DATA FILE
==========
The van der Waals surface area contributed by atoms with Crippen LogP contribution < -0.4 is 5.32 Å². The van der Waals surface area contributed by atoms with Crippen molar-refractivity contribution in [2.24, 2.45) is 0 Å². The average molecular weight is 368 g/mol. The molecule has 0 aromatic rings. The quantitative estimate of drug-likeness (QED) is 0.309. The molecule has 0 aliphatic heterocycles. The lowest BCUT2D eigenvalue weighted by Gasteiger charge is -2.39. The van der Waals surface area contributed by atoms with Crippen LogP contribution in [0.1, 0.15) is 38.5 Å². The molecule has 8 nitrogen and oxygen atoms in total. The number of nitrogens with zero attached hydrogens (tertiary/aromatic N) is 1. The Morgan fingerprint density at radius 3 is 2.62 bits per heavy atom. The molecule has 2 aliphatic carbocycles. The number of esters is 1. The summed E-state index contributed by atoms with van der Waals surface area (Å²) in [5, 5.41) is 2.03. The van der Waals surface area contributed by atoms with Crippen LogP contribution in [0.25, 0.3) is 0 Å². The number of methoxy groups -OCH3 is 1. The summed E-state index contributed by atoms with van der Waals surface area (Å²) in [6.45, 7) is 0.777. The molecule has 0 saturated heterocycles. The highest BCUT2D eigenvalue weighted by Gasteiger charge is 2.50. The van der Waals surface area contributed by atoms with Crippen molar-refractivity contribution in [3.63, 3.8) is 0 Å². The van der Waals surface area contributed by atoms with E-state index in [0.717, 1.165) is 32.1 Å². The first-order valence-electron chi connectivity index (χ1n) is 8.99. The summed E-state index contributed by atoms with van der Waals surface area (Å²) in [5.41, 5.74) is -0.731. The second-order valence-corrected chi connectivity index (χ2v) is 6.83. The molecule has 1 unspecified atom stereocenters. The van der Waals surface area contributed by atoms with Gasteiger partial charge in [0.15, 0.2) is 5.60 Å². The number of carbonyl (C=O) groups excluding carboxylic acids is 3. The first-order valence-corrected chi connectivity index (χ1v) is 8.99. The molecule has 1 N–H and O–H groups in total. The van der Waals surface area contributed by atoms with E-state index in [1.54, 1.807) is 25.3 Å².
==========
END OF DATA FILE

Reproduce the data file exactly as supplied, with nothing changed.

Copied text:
The van der Waals surface area contributed by atoms with Crippen LogP contribution < -0.4 is 5.32 Å². The van der Waals surface area contributed by atoms with Crippen molar-refractivity contribution in [2.24, 2.45) is 0 Å². The average molecular weight is 368 g/mol. The molecule has 0 aromatic rings. The quantitative estimate of drug-likeness (QED) is 0.309. The molecule has 0 aliphatic heterocycles. The lowest BCUT2D eigenvalue weighted by Gasteiger charge is -2.39. The van der Waals surface area contributed by atoms with Crippen LogP contribution in [0.1, 0.15) is 38.5 Å². The molecule has 8 nitrogen and oxygen atoms in total. The number of nitrogens with zero attached hydrogens (tertiary/aromatic N) is 1. The Morgan fingerprint density at radius 3 is 2.62 bits per heavy atom. The molecule has 2 aliphatic carbocycles. The number of esters is 1. The summed E-state index contributed by atoms with van der Waals surface area (Å²) in [5, 5.41) is 2.03. The van der Waals surface area contributed by atoms with Crippen LogP contribution in [0.25, 0.3) is 0 Å². The number of methoxy groups -OCH3 is 1. The summed E-state index contributed by atoms with van der Waals surface area (Å²) in [6.45, 7) is 0.777. The molecule has 0 saturated heterocycles. The highest BCUT2D eigenvalue weighted by Gasteiger charge is 2.50. The van der Waals surface area contributed by atoms with Crippen molar-refractivity contribution in [3.63, 3.8) is 0 Å². The van der Waals surface area contributed by atoms with E-state index in [0.717, 1.165) is 32.1 Å². The first-order valence-electron chi connectivity index (χ1n) is 8.99. The summed E-state index contributed by atoms with van der Waals surface area (Å²) in [5.41, 5.74) is -0.731. The second-order valence-corrected chi connectivity index (χ2v) is 6.83. The molecule has 1 unspecified atom stereocenters. The van der Waals surface area contributed by atoms with Gasteiger partial charge in [0.15, 0.2) is 5.60 Å². The number of carbonyl (C=O) groups excluding carboxylic acids is 3. The first-order valence-corrected chi connectivity index (χ1v) is 8.99. The molecule has 1 N–H and O–H groups in total. The van der Waals surface area contributed by atoms with E-state index in [1.54, 1.807) is 25.3 Å².